LIRC cases regarding "main expenses" under condition 5 of the old law

Does not incur main expenses:

  • Schumacher v. Spar Marketing Services, Inc., UI Dec. Hearing No. 11203182EC (LIRC Mar. 21, 2012) – Sherry Schumacher performed services as a merchandiser for Spar Marketing Services, Inc., a merchandising company. She had expenses associated with her merchandising work, including worker's compensation insurance taken out of her earnings and travel expenses. However, Spar also had administrative costs associated with contracting with her, providing her with weekly assignments, employing a manager who provided assistance to her when needed, processing her invoices and compensating her for her services. In addition, online training was provided to her, as well as detailed instructions each week, and boxing and delivery expenses of returned DVDs were incurred by Spar or its client. NOTE: This case includes an analysis under the old law and an analysis under the new law – both identical for this condition.

  • Bentheimer v. Bankers Life & Casualty Company, UI Dec. Hearing No. 10006546JV (LIRC Aug. 16, 2011) – Kathleen Bentheimer performed services as an insurance salesperson for Bankers Life & Casualty Company, an insurance company. She had travel expenses and the cost of business cards and her insurance license. However, Bankers Life was responsible for all of her office expenses, including all materials and equipment, as well as the administrative costs associated with her marketing and sales of the insurance product. NOTE: This case includes an analysis under the old law and an analysis under the new law – both identical for this condition.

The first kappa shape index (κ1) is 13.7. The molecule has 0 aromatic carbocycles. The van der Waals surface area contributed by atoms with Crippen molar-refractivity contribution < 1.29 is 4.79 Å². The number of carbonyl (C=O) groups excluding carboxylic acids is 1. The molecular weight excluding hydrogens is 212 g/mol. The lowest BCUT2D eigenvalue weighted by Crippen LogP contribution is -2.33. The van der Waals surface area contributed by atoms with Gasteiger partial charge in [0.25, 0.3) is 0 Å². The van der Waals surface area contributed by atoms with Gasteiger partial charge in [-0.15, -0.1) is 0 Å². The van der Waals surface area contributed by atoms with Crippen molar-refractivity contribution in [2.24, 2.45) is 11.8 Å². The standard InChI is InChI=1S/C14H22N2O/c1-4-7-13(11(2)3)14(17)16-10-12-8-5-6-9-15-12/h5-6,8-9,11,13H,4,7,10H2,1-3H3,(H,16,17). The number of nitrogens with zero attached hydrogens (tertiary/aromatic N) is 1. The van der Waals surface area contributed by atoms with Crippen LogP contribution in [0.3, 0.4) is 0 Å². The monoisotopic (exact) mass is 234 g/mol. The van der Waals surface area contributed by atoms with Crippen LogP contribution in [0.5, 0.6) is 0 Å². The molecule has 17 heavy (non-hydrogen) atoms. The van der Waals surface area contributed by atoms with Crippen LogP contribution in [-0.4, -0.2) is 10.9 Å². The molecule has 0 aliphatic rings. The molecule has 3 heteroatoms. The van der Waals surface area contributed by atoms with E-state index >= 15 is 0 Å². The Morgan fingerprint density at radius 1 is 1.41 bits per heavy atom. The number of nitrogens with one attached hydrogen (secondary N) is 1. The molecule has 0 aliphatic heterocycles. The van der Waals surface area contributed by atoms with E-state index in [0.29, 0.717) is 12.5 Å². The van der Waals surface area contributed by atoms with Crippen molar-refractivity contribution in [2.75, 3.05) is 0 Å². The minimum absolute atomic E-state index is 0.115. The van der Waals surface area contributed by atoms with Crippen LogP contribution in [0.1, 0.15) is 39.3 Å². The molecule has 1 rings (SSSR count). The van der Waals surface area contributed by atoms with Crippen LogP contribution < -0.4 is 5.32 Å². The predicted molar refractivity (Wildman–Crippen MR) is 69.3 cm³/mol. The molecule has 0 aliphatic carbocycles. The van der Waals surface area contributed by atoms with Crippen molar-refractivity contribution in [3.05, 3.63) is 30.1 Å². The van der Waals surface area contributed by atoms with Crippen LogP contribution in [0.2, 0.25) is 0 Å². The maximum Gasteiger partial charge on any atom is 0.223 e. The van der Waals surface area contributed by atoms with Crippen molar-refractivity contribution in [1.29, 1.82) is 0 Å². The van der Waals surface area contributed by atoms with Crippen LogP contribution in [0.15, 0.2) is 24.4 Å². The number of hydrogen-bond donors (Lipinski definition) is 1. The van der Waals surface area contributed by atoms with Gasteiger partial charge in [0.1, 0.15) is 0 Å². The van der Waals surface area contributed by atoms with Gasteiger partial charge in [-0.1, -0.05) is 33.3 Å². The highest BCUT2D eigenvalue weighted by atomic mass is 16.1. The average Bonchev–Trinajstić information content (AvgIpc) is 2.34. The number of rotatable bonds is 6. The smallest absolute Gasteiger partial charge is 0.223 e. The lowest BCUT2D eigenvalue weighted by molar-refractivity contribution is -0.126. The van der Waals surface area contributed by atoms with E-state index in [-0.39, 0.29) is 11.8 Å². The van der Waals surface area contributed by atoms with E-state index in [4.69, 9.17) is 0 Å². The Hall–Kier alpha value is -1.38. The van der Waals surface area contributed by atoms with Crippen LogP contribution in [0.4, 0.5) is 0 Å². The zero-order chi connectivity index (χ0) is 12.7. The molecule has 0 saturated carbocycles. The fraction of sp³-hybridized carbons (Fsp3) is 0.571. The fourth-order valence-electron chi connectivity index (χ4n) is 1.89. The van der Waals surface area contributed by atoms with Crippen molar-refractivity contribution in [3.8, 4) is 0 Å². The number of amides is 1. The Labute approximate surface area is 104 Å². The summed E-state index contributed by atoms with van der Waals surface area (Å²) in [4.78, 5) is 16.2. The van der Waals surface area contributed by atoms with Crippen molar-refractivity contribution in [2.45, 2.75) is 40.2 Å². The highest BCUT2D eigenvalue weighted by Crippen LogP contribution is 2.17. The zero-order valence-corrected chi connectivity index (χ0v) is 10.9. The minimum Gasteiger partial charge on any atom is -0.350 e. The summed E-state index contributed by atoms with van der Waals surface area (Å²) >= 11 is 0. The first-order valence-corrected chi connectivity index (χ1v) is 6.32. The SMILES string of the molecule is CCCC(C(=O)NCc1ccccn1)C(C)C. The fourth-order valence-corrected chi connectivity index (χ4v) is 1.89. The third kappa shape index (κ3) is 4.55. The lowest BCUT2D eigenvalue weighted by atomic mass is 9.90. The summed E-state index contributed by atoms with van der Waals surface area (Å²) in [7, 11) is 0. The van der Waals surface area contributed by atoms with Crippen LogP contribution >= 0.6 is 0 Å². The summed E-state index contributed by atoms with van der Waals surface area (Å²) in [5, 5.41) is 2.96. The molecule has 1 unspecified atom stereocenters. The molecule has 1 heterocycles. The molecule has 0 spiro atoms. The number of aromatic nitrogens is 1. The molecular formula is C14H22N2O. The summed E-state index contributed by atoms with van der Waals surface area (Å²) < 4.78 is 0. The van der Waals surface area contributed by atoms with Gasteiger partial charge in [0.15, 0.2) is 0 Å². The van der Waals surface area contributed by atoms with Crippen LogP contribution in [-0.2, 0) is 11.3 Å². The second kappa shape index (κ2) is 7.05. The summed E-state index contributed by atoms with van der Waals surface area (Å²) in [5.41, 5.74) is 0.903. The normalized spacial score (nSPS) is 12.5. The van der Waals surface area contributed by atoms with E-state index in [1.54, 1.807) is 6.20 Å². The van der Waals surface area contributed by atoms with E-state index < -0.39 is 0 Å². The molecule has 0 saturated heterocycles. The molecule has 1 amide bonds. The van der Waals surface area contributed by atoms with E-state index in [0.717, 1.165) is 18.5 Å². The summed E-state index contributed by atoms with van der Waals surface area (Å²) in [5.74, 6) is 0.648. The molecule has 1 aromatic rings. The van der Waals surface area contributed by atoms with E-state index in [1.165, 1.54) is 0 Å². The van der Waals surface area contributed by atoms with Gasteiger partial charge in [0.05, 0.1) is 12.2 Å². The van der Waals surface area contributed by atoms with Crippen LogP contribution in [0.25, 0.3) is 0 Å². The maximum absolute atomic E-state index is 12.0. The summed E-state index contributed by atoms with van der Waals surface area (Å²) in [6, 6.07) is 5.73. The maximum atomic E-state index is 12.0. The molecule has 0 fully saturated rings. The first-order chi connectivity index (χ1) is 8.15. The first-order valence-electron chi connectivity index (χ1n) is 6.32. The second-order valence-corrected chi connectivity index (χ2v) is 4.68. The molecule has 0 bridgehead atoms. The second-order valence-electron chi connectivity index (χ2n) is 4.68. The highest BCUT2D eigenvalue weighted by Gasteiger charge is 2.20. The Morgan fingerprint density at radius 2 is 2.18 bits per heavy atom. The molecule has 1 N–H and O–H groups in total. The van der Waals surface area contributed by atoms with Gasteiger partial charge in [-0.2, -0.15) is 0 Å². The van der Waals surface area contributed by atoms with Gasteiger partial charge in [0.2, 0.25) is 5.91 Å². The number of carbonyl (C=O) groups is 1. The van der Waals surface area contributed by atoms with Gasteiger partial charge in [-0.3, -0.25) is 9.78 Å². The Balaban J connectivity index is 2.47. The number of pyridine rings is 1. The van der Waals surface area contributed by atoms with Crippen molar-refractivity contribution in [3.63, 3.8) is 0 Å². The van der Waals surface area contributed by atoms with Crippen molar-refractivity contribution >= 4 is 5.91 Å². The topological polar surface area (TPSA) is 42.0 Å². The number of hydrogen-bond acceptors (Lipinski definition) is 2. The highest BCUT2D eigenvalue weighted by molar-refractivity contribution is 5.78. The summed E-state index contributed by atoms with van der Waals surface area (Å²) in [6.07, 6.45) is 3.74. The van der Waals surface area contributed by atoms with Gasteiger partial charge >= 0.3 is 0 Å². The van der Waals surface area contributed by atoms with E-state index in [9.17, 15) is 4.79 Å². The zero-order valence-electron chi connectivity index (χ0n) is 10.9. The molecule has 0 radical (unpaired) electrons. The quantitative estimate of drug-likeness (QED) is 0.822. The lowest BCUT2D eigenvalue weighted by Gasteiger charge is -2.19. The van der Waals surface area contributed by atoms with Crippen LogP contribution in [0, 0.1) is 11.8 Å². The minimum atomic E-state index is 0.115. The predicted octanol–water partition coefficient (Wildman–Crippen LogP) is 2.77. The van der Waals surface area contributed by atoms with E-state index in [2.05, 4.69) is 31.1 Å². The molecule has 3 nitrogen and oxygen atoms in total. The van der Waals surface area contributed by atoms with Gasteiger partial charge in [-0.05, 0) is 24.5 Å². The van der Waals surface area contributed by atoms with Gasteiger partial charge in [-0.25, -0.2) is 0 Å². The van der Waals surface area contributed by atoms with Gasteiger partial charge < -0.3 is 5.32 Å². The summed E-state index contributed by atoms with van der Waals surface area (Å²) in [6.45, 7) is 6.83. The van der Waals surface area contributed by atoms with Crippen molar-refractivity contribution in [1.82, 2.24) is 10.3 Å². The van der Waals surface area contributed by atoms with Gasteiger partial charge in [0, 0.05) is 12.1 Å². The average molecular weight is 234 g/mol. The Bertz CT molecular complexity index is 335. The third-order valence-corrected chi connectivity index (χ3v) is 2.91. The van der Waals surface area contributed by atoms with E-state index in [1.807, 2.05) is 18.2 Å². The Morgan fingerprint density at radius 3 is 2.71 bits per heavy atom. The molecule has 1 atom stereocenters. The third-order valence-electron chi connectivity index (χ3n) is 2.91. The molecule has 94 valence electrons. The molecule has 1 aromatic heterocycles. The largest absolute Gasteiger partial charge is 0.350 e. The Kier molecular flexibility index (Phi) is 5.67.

• Spencer Siding, Inc., UI Dec. Hearing No. S0300142GB (LIRC June 2, 2006) – Spencer Siding, Inc. (Spencer) entered into oral contracts with 34 individuals to perform roofing, siding, and framing services for various general contractors. The services performed under the contracts included providing roofing, siding, and framing labor, but not materials, to builders and homeowners.

    A threshold question was whether the cost of the materials utilized by the workers, e.g., roofing shingles, siding, and lumber, should be considered an expense "related to" the performance of their services. LIRC does not consider construction materials to be a subject of the contracts at issue. Moreover, LIRC has looked to the practice in the particular industry to answer this question, and has determined that materials installed by workers in the construction trades, such as the workers here, should not be considered as a related expense. As a result, the cost of materials should not be factored into the apportionment of expenses for purposes of this test.

    Here, the workers generally provided their own insurance and transportation, and their own tools and equipment. Spencer provided a home office where he presumably spent at least a portion of his work week on matters relating to the workers. Given the lack of evidence specifically quantifying the cost of any of these items, the record does not support a conclusion that the workers bore the main expense related to the services they performed under their contracts with Spencer. As a result, LIRC determined that this test was not satisfied.

Further Reading and Research

Read and research further LIRC, circuit court and court of appeals cases on Condition Four:

  • EE 450.02d - Employee - s. 108.02(12)(bm)2.d. - main expenses.

Relevant cases under the old law: